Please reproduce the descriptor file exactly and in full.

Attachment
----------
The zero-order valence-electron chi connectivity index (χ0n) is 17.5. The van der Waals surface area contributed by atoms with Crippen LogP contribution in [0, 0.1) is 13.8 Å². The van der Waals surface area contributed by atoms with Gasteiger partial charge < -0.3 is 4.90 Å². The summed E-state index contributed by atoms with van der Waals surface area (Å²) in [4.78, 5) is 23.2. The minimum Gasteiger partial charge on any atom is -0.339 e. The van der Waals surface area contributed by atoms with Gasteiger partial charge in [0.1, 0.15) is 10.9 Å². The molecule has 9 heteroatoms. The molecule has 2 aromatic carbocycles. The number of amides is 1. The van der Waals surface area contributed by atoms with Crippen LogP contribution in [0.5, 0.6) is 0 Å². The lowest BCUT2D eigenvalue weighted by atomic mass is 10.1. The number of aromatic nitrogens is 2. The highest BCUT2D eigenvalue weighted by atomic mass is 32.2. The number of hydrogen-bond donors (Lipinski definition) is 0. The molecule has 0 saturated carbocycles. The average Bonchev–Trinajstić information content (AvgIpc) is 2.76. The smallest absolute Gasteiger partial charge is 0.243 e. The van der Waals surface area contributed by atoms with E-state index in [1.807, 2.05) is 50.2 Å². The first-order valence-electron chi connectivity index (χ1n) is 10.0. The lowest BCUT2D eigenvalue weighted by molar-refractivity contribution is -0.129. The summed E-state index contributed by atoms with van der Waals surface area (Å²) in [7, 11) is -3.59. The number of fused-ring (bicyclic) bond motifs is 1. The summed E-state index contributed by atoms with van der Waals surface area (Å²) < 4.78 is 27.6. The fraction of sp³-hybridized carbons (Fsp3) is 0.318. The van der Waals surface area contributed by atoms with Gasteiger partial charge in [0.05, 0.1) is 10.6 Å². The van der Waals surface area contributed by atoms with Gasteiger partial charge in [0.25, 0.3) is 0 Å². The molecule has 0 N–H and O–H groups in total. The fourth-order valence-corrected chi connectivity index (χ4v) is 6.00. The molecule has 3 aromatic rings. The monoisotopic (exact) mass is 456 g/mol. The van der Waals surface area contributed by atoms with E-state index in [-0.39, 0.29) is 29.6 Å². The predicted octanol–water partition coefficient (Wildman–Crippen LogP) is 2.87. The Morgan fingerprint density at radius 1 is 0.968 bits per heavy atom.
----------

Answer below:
The zero-order valence-electron chi connectivity index (χ0n) is 17.5. The van der Waals surface area contributed by atoms with Crippen LogP contribution in [0, 0.1) is 13.8 Å². The van der Waals surface area contributed by atoms with Gasteiger partial charge < -0.3 is 4.90 Å². The summed E-state index contributed by atoms with van der Waals surface area (Å²) in [4.78, 5) is 23.2. The minimum Gasteiger partial charge on any atom is -0.339 e. The van der Waals surface area contributed by atoms with Gasteiger partial charge in [0.1, 0.15) is 10.9 Å². The molecule has 9 heteroatoms. The molecule has 2 aromatic carbocycles. The number of amides is 1. The van der Waals surface area contributed by atoms with Crippen LogP contribution in [0.5, 0.6) is 0 Å². The lowest BCUT2D eigenvalue weighted by atomic mass is 10.1. The number of aromatic nitrogens is 2. The highest BCUT2D eigenvalue weighted by atomic mass is 32.2. The number of hydrogen-bond donors (Lipinski definition) is 0. The molecule has 0 saturated carbocycles. The average Bonchev–Trinajstić information content (AvgIpc) is 2.76. The smallest absolute Gasteiger partial charge is 0.243 e. The van der Waals surface area contributed by atoms with E-state index in [1.807, 2.05) is 50.2 Å². The first-order valence-electron chi connectivity index (χ1n) is 10.0. The lowest BCUT2D eigenvalue weighted by molar-refractivity contribution is -0.129. The summed E-state index contributed by atoms with van der Waals surface area (Å²) in [7, 11) is -3.59. The number of fused-ring (bicyclic) bond motifs is 1. The summed E-state index contributed by atoms with van der Waals surface area (Å²) < 4.78 is 27.6. The fraction of sp³-hybridized carbons (Fsp3) is 0.318. The van der Waals surface area contributed by atoms with Gasteiger partial charge in [0.05, 0.1) is 10.6 Å². The van der Waals surface area contributed by atoms with Gasteiger partial charge in [0.25, 0.3) is 0 Å². The molecule has 0 N–H and O–H groups in total. The fourth-order valence-corrected chi connectivity index (χ4v) is 6.00. The molecule has 3 aromatic rings. The monoisotopic (exact) mass is 456 g/mol. The van der Waals surface area contributed by atoms with E-state index in [-0.39, 0.29) is 29.6 Å². The predicted octanol–water partition coefficient (Wildman–Crippen LogP) is 2.87. The Morgan fingerprint density at radius 1 is 0.968 bits per heavy atom.